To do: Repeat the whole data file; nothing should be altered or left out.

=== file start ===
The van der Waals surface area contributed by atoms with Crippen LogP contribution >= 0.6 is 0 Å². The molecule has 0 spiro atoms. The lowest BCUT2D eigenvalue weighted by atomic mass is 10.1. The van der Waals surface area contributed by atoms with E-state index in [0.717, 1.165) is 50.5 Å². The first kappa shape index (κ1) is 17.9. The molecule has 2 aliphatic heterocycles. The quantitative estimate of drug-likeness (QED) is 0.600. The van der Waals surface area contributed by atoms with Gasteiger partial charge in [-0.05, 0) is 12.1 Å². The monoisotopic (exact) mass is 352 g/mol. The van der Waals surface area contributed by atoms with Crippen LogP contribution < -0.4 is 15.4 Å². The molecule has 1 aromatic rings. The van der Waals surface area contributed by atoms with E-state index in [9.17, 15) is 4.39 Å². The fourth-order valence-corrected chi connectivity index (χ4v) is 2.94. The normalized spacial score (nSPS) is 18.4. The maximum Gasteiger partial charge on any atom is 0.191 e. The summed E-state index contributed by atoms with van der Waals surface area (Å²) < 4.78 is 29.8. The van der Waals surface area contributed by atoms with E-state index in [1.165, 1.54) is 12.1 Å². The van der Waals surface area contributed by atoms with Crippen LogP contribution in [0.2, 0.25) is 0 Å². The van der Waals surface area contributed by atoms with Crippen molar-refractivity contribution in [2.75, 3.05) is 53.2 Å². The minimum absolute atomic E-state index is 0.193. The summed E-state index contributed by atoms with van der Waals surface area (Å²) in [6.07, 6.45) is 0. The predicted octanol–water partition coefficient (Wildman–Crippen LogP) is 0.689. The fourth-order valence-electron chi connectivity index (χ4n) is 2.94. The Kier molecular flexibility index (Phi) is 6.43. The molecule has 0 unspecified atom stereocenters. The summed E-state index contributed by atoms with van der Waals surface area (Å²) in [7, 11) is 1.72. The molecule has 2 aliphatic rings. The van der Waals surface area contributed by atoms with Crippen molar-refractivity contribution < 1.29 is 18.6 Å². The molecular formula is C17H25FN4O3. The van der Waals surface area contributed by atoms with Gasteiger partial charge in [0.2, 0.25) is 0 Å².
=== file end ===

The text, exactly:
The van der Waals surface area contributed by atoms with Crippen LogP contribution >= 0.6 is 0 Å². The molecule has 0 spiro atoms. The lowest BCUT2D eigenvalue weighted by atomic mass is 10.1. The van der Waals surface area contributed by atoms with E-state index in [0.717, 1.165) is 50.5 Å². The first kappa shape index (κ1) is 17.9. The molecule has 2 aliphatic heterocycles. The quantitative estimate of drug-likeness (QED) is 0.600. The van der Waals surface area contributed by atoms with Gasteiger partial charge in [-0.05, 0) is 12.1 Å². The monoisotopic (exact) mass is 352 g/mol. The van der Waals surface area contributed by atoms with Crippen LogP contribution < -0.4 is 15.4 Å². The molecule has 1 aromatic rings. The van der Waals surface area contributed by atoms with E-state index in [9.17, 15) is 4.39 Å². The fourth-order valence-corrected chi connectivity index (χ4v) is 2.94. The normalized spacial score (nSPS) is 18.4. The maximum Gasteiger partial charge on any atom is 0.191 e. The summed E-state index contributed by atoms with van der Waals surface area (Å²) < 4.78 is 29.8. The van der Waals surface area contributed by atoms with E-state index in [1.165, 1.54) is 12.1 Å². The van der Waals surface area contributed by atoms with Crippen LogP contribution in [0.2, 0.25) is 0 Å². The van der Waals surface area contributed by atoms with Crippen molar-refractivity contribution in [2.75, 3.05) is 53.2 Å². The minimum absolute atomic E-state index is 0.193. The summed E-state index contributed by atoms with van der Waals surface area (Å²) in [6.07, 6.45) is 0. The predicted octanol–water partition coefficient (Wildman–Crippen LogP) is 0.689. The fourth-order valence-electron chi connectivity index (χ4n) is 2.94. The Kier molecular flexibility index (Phi) is 6.43. The molecule has 0 unspecified atom stereocenters. The summed E-state index contributed by atoms with van der Waals surface area (Å²) in [7, 11) is 1.72. The molecule has 2 aliphatic rings. The van der Waals surface area contributed by atoms with Crippen molar-refractivity contribution < 1.29 is 18.6 Å². The molecular formula is C17H25FN4O3. The van der Waals surface area contributed by atoms with Gasteiger partial charge in [0.2, 0.25) is 0 Å².